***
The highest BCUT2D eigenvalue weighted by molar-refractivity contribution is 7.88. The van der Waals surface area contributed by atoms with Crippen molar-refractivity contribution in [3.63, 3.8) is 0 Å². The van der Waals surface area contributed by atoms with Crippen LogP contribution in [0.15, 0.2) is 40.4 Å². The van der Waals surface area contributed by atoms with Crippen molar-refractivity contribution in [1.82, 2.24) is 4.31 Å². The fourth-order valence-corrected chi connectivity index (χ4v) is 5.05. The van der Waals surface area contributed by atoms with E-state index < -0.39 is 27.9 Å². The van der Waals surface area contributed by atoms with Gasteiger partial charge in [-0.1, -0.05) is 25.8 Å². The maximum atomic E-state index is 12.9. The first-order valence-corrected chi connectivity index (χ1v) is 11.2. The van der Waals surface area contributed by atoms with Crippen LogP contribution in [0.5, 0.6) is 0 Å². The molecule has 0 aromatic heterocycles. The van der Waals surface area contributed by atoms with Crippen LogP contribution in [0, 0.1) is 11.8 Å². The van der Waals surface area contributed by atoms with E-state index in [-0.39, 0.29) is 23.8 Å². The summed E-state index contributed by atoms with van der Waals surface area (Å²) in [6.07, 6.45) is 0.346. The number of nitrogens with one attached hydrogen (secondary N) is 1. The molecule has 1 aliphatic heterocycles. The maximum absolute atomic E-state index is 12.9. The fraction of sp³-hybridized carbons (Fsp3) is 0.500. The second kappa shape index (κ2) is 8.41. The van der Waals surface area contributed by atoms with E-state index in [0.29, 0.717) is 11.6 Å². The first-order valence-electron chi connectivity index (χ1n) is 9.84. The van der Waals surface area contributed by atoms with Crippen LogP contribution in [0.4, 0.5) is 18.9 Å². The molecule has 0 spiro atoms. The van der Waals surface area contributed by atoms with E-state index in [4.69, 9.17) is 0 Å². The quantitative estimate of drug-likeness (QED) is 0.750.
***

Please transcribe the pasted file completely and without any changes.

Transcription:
The highest BCUT2D eigenvalue weighted by molar-refractivity contribution is 7.88. The van der Waals surface area contributed by atoms with Crippen molar-refractivity contribution in [3.63, 3.8) is 0 Å². The van der Waals surface area contributed by atoms with Crippen LogP contribution in [0.15, 0.2) is 40.4 Å². The van der Waals surface area contributed by atoms with Crippen molar-refractivity contribution in [1.82, 2.24) is 4.31 Å². The fourth-order valence-corrected chi connectivity index (χ4v) is 5.05. The van der Waals surface area contributed by atoms with E-state index < -0.39 is 27.9 Å². The van der Waals surface area contributed by atoms with Gasteiger partial charge in [-0.1, -0.05) is 25.8 Å². The maximum atomic E-state index is 12.9. The first-order valence-corrected chi connectivity index (χ1v) is 11.2. The van der Waals surface area contributed by atoms with Crippen LogP contribution in [0.5, 0.6) is 0 Å². The molecule has 0 aromatic heterocycles. The van der Waals surface area contributed by atoms with Crippen LogP contribution in [0, 0.1) is 11.8 Å². The van der Waals surface area contributed by atoms with E-state index in [-0.39, 0.29) is 23.8 Å². The summed E-state index contributed by atoms with van der Waals surface area (Å²) in [6.07, 6.45) is 0.346. The number of nitrogens with one attached hydrogen (secondary N) is 1. The molecule has 1 aliphatic heterocycles. The maximum absolute atomic E-state index is 12.9. The fraction of sp³-hybridized carbons (Fsp3) is 0.500. The second kappa shape index (κ2) is 8.41. The van der Waals surface area contributed by atoms with E-state index in [0.29, 0.717) is 11.6 Å². The first-order valence-electron chi connectivity index (χ1n) is 9.84. The van der Waals surface area contributed by atoms with Crippen LogP contribution in [0.4, 0.5) is 18.9 Å². The molecule has 0 spiro atoms. The van der Waals surface area contributed by atoms with E-state index in [4.69, 9.17) is 0 Å². The quantitative estimate of drug-likeness (QED) is 0.750.